Forman’s attorney argued that the differences between the fees charged for the respective funds were “sort of a bulk purchase discount”, and that “[s]hare classes that were in the fund lineup were simply more expensive than other share classes of the same fund that were available to the Defendants for years.” This argument weighed into the panel’s decision to uphold this particular claim while dismissing the others. They further rejected arguments made by the Defendants that the Plaintiffs hadn’t provided a comparable plan to demonstrate that the retail share classes’ returns were lower than other options available to the Defendants. The Court stated, “Unlike a claim premised on an imprudent choice between two different mutual funds that perform differently over time, a claim premised on the selection of a more expensive class of the same fund guarantees worse returns.”

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Yosaun Smith v. CommonSpirit Health et al. concerns the Plaintiff’s, Yosaun Smith (“Smith”), action against the administrators of her ERISA retirement plan, Defendants CommonSpirit (“CommonSpirit”) and Catholic Health Initiatives Retirement Plans Subcommittee (“Subcommittee”) alleging that the Defendants violated ERISA when they did not replace “actively managed mutual funds with passively managed mutual funds.” The Court of Appeals for the Sixth Circuit upheld the decision from the district court, affirming that ERISA does “not give the federal courts a broad license to second-guess the investment decisions of retirement plans,” and that remedies are only available under ERISA when a fiduciary duty has been violated. Thus, the Plaintiff in this case alleged no facts supporting the conclusion that the Defendants had violated any fiduciary duties under ERISA.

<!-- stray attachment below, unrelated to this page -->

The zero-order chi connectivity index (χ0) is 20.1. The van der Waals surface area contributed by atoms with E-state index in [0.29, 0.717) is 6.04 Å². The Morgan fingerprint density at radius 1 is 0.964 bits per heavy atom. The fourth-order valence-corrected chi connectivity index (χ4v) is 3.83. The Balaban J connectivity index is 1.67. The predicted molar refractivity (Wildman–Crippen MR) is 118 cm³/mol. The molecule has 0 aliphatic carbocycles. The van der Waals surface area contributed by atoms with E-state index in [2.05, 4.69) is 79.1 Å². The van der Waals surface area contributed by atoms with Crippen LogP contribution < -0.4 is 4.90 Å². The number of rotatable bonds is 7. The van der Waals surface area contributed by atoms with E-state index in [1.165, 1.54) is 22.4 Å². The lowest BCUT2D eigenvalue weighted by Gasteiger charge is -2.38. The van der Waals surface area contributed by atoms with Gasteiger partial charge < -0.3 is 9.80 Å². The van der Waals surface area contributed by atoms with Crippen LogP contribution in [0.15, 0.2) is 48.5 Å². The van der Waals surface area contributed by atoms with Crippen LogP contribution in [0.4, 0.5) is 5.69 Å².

Over the last few decades, employer provided retirement funds have commonly been structured as defined-contribution 401(k) plans. These plans allow participants to contribute pre-tax income to accounts, the amount often matched by employers. Therefore, the value of the assets in the account is the determining factor of the amount participants will receive in their payout; “A beneficiary’s payout thus may ‘turn on the plan fiduciaries’ particular investment decisions.’” ERISA provides that under a defined-contribution plan, participants may bring an action for breach of fiduciary duty against the plan administrators if the fund is imprudently managed. Until recent years, plans were actively managed by plan fiduciaries where “the portfolio manager actively makes investment decisions and initiates buying and selling of securities in an effort to maximize return.” However, more recent trends have enabled investors to use index funds, creating a “fixed portfolio structured to match the overall market or a preselected part of it.” This option means that there is “little to no judgment” involved in the management of the plan.